The farmers meant well but they were mistaken in their understanding that without some form of zoning, the Commissions can deny any permit that would threaten our water and air quality. With just the Unified Development Ordinance (UDO) the Commissioners cannot deny a permit for a heavy industry if the checklist application is completed. According to past Alamance County Commissioner Chairperson, Amy Galey, even if the application shows that the operations would completely drain our wells, they would have to approve the permit if the application is complete. "At least we would have a warning."
A warning is not good enough!
Without some form of zoning, not even the Commissioners can deny a permit for a polluting industry. Development of the NC Carolina Core megasite corridor along Hwy 421 is undergoing unprecedented growth fueled by $ billions in state and regional funding. Snow Camp is a target for heavy polluting industries and high density development capitalizing on this growth.
Zoning is the only way that a discretionary determination can be made if a proposed heavy industry is compatible with our community or if it would put our health, safety, property values and quality of life at risk. Without some form of zoning, not even the Commissioners can deny a permit for a polluting heavy industry.
We need to act now to protect our rights to a safe and healthy quality of life in Snow Camp.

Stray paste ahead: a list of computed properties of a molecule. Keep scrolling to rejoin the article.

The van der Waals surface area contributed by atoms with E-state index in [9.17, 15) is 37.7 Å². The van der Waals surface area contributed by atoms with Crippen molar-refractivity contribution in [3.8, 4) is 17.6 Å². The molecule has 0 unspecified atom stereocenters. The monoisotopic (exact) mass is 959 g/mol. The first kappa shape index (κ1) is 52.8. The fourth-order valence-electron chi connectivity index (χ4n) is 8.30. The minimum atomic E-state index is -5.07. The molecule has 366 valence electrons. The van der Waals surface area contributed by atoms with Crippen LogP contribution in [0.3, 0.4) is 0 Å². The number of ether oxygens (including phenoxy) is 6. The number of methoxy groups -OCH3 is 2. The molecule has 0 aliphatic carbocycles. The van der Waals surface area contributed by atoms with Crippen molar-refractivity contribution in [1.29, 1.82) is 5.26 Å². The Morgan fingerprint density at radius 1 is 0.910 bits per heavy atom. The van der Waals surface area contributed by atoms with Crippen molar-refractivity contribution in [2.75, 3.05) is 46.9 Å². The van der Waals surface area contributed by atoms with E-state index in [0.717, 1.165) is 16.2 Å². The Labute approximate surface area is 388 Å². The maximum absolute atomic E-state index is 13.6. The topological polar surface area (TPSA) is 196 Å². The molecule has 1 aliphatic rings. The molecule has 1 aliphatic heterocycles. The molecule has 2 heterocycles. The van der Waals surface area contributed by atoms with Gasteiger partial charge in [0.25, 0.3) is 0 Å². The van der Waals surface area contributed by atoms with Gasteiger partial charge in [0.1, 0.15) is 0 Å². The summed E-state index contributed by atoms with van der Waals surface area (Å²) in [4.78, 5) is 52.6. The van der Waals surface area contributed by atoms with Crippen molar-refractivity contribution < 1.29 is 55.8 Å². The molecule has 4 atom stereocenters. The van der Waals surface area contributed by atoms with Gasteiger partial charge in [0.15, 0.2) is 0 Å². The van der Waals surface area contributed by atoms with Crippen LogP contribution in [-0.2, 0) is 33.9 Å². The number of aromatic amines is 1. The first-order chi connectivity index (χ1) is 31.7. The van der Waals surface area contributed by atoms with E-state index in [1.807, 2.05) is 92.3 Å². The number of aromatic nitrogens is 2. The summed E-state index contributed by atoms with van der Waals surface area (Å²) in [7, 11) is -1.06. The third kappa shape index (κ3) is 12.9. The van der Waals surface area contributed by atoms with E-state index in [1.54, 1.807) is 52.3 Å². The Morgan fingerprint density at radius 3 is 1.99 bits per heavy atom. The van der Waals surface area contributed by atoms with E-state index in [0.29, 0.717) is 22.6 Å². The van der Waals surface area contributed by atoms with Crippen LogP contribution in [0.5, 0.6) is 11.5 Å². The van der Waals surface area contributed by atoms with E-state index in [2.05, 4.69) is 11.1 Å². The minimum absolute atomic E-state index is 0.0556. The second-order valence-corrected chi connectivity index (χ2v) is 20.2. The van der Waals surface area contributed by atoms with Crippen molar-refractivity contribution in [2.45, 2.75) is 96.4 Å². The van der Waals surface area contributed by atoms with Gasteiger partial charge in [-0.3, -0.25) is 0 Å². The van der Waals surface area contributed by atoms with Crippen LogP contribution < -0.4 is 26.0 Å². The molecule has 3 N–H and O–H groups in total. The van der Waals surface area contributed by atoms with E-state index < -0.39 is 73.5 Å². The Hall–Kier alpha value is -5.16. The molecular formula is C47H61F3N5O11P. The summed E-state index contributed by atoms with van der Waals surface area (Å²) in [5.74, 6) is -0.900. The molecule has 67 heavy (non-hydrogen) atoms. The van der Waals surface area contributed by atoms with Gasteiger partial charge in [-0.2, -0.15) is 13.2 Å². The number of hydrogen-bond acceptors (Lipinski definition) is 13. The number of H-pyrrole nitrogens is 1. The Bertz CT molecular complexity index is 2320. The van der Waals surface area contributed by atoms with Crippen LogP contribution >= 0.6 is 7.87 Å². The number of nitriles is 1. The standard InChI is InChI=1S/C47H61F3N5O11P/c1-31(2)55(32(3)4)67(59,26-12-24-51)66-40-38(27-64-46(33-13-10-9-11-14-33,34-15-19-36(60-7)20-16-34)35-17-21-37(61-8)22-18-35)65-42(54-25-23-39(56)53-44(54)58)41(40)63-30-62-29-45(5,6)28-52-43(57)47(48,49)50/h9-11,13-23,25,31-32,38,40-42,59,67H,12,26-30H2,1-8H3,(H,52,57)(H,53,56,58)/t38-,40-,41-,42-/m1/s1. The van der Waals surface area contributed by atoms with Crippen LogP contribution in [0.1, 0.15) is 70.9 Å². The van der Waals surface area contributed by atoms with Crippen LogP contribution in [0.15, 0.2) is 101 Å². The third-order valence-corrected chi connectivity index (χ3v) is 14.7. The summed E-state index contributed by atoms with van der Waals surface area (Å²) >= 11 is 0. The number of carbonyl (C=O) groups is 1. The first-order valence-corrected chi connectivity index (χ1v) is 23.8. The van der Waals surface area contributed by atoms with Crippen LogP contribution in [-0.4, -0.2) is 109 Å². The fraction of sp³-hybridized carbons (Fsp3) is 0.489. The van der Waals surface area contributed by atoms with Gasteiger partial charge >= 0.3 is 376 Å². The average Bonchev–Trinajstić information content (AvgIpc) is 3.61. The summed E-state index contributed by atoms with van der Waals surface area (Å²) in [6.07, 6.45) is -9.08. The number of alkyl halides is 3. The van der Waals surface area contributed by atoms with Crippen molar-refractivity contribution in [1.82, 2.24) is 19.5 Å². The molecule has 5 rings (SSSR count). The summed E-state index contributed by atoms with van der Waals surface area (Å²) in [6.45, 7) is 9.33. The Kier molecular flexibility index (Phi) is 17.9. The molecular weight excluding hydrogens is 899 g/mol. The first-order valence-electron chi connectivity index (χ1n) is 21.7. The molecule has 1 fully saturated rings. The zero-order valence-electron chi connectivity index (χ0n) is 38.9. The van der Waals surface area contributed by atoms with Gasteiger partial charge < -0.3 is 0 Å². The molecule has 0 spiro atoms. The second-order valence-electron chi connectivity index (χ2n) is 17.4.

Zoning is the only way we get a seat at the table when it comes to determining what types of development are allowed in our community. It gives the Commissioners discretionary authority to deny a development, which they DO NOT have just with the UDO. Snow Camp and perhaps all of Alamance County can consider a more open zoning ordinance by modeling after a predominately rural community such as Camden County, NC.
Click Zoning Examples to see zoning categories that include Rural Residential, Working Lands, Suburban Residential, Neighborhood Residential and Village Residential. One or more of these categories might work for Snow Camp.
NC Office of Administrative Hearing appeal of the NC mining permit, October 2021.
Protections for Water Wells Added to the NC DEQ Mining Permit
How well do you know your well?
In October 2021, several neighbors as Petitioners representing the interests of Snow Camp Community appealed the mining permit issued by the NC DEQ for the Snow Camp Mine in the NC Office of Administrative Hearings in Raleigh, citing concerns about blasting and water quality. The judge presiding in our case made it clear that certain legal questions that we raised regarding the state permit would have to be resolved not in his court but through another appeal before a higher court. In light of mounting legal fees and weighing the interest of the community, the Petitioners agreed that resolving the case by a legal settlement provided more certainty and protection for our neighbors in the long run.